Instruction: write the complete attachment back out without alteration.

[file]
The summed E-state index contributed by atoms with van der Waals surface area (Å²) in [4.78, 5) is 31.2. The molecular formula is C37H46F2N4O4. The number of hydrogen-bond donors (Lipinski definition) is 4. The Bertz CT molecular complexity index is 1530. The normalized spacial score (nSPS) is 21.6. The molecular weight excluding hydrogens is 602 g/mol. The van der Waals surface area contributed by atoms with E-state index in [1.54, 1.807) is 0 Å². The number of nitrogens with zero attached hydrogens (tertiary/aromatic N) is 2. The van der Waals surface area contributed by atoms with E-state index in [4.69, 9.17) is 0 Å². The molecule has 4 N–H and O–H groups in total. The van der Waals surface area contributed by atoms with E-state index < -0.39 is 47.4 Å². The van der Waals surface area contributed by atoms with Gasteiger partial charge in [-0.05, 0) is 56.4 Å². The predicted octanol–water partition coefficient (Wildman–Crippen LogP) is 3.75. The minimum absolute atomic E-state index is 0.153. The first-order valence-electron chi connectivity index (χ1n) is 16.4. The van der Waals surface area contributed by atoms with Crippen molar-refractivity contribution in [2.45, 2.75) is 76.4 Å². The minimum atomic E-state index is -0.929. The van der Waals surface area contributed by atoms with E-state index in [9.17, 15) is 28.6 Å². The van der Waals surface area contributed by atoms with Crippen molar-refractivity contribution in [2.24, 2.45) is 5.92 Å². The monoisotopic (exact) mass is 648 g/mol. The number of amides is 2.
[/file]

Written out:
The summed E-state index contributed by atoms with van der Waals surface area (Å²) in [4.78, 5) is 31.2. The molecular formula is C37H46F2N4O4. The number of hydrogen-bond donors (Lipinski definition) is 4. The Bertz CT molecular complexity index is 1530. The normalized spacial score (nSPS) is 21.6. The molecular weight excluding hydrogens is 602 g/mol. The van der Waals surface area contributed by atoms with E-state index in [1.54, 1.807) is 0 Å². The number of nitrogens with zero attached hydrogens (tertiary/aromatic N) is 2. The van der Waals surface area contributed by atoms with E-state index in [4.69, 9.17) is 0 Å². The molecule has 4 N–H and O–H groups in total. The van der Waals surface area contributed by atoms with E-state index < -0.39 is 47.4 Å². The van der Waals surface area contributed by atoms with Gasteiger partial charge in [-0.05, 0) is 56.4 Å². The predicted octanol–water partition coefficient (Wildman–Crippen LogP) is 3.75. The minimum absolute atomic E-state index is 0.153. The first-order valence-electron chi connectivity index (χ1n) is 16.4. The van der Waals surface area contributed by atoms with Crippen molar-refractivity contribution in [2.45, 2.75) is 76.4 Å². The minimum atomic E-state index is -0.929. The van der Waals surface area contributed by atoms with E-state index in [9.17, 15) is 28.6 Å². The van der Waals surface area contributed by atoms with Crippen molar-refractivity contribution in [2.24, 2.45) is 5.92 Å². The monoisotopic (exact) mass is 648 g/mol. The number of amides is 2.